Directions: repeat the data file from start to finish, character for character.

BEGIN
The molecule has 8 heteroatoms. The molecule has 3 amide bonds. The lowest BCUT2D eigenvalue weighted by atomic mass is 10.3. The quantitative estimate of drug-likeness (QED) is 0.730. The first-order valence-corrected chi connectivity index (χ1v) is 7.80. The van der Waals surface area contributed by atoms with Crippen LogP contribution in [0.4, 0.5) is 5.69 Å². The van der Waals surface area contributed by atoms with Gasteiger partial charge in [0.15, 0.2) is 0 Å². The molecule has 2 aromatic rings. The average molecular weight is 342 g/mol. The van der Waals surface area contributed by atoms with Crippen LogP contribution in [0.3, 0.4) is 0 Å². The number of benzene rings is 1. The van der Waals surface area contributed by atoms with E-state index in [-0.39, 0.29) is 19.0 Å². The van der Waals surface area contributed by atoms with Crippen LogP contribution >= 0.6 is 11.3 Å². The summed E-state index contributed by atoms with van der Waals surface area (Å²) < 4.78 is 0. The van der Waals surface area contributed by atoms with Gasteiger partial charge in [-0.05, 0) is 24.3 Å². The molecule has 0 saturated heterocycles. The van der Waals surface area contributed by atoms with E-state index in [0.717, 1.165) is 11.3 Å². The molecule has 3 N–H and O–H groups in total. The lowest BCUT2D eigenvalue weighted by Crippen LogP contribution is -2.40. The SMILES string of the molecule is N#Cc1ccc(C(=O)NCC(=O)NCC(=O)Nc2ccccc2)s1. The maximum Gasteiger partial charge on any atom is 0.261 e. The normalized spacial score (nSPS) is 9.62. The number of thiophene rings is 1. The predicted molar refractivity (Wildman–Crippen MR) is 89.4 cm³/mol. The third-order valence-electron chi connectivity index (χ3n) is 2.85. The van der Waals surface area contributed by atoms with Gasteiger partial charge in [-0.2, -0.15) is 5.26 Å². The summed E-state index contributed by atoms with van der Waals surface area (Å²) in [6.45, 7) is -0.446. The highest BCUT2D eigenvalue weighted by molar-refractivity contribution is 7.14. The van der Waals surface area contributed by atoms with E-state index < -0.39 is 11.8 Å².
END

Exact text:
The molecule has 8 heteroatoms. The molecule has 3 amide bonds. The lowest BCUT2D eigenvalue weighted by atomic mass is 10.3. The quantitative estimate of drug-likeness (QED) is 0.730. The first-order valence-corrected chi connectivity index (χ1v) is 7.80. The van der Waals surface area contributed by atoms with Crippen LogP contribution in [0.4, 0.5) is 5.69 Å². The van der Waals surface area contributed by atoms with Gasteiger partial charge in [0.15, 0.2) is 0 Å². The molecule has 2 aromatic rings. The average molecular weight is 342 g/mol. The van der Waals surface area contributed by atoms with Crippen LogP contribution in [0.3, 0.4) is 0 Å². The number of benzene rings is 1. The van der Waals surface area contributed by atoms with E-state index in [-0.39, 0.29) is 19.0 Å². The van der Waals surface area contributed by atoms with Crippen LogP contribution >= 0.6 is 11.3 Å². The summed E-state index contributed by atoms with van der Waals surface area (Å²) < 4.78 is 0. The van der Waals surface area contributed by atoms with Gasteiger partial charge in [-0.05, 0) is 24.3 Å². The molecule has 0 saturated heterocycles. The van der Waals surface area contributed by atoms with E-state index in [0.717, 1.165) is 11.3 Å². The molecule has 3 N–H and O–H groups in total. The lowest BCUT2D eigenvalue weighted by Crippen LogP contribution is -2.40. The SMILES string of the molecule is N#Cc1ccc(C(=O)NCC(=O)NCC(=O)Nc2ccccc2)s1. The maximum Gasteiger partial charge on any atom is 0.261 e. The normalized spacial score (nSPS) is 9.62. The number of thiophene rings is 1. The predicted molar refractivity (Wildman–Crippen MR) is 89.4 cm³/mol. The third-order valence-electron chi connectivity index (χ3n) is 2.85. The van der Waals surface area contributed by atoms with Gasteiger partial charge in [-0.2, -0.15) is 5.26 Å². The summed E-state index contributed by atoms with van der Waals surface area (Å²) in [6.45, 7) is -0.446. The highest BCUT2D eigenvalue weighted by molar-refractivity contribution is 7.14. The van der Waals surface area contributed by atoms with E-state index < -0.39 is 11.8 Å².